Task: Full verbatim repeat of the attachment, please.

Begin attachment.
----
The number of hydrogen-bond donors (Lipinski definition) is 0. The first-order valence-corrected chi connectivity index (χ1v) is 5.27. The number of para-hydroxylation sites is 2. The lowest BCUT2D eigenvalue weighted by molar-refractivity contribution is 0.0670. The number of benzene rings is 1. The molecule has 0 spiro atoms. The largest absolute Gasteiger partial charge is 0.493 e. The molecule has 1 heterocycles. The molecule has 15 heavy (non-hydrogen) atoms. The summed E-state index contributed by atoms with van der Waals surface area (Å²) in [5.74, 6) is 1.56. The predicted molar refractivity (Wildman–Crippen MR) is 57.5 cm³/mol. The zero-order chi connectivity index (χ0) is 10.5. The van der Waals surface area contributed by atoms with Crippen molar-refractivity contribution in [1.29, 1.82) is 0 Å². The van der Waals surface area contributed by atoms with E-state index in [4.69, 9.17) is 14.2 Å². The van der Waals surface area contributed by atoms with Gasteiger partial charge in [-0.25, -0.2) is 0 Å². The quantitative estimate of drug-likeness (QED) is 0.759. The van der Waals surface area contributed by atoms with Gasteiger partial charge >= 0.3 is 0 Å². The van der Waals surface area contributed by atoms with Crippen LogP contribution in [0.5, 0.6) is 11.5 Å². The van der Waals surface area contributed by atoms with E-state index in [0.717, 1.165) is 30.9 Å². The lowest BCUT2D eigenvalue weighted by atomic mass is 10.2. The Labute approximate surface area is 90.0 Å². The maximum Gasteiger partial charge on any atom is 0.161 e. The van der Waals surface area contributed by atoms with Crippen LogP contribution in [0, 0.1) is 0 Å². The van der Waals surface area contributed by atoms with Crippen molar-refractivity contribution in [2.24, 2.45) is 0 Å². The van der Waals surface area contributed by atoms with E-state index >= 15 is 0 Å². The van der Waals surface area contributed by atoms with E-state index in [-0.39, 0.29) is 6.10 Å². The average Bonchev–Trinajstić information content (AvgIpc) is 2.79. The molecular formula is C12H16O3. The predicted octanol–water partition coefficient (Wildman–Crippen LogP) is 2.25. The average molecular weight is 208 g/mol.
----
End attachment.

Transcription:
The number of hydrogen-bond donors (Lipinski definition) is 0. The first-order valence-corrected chi connectivity index (χ1v) is 5.27. The number of para-hydroxylation sites is 2. The lowest BCUT2D eigenvalue weighted by molar-refractivity contribution is 0.0670. The number of benzene rings is 1. The molecule has 0 spiro atoms. The largest absolute Gasteiger partial charge is 0.493 e. The molecule has 1 heterocycles. The molecule has 15 heavy (non-hydrogen) atoms. The summed E-state index contributed by atoms with van der Waals surface area (Å²) in [5.74, 6) is 1.56. The predicted molar refractivity (Wildman–Crippen MR) is 57.5 cm³/mol. The zero-order chi connectivity index (χ0) is 10.5. The van der Waals surface area contributed by atoms with Crippen molar-refractivity contribution in [1.29, 1.82) is 0 Å². The van der Waals surface area contributed by atoms with E-state index in [4.69, 9.17) is 14.2 Å². The van der Waals surface area contributed by atoms with Gasteiger partial charge in [-0.25, -0.2) is 0 Å². The quantitative estimate of drug-likeness (QED) is 0.759. The van der Waals surface area contributed by atoms with Gasteiger partial charge >= 0.3 is 0 Å². The van der Waals surface area contributed by atoms with Crippen LogP contribution in [0.5, 0.6) is 11.5 Å². The van der Waals surface area contributed by atoms with E-state index in [0.717, 1.165) is 30.9 Å². The lowest BCUT2D eigenvalue weighted by atomic mass is 10.2. The Labute approximate surface area is 90.0 Å². The maximum Gasteiger partial charge on any atom is 0.161 e. The van der Waals surface area contributed by atoms with Crippen LogP contribution in [0, 0.1) is 0 Å². The van der Waals surface area contributed by atoms with Crippen molar-refractivity contribution in [2.24, 2.45) is 0 Å². The van der Waals surface area contributed by atoms with E-state index >= 15 is 0 Å². The van der Waals surface area contributed by atoms with E-state index in [-0.39, 0.29) is 6.10 Å². The average Bonchev–Trinajstić information content (AvgIpc) is 2.79. The molecular formula is C12H16O3. The predicted octanol–water partition coefficient (Wildman–Crippen LogP) is 2.25. The average molecular weight is 208 g/mol.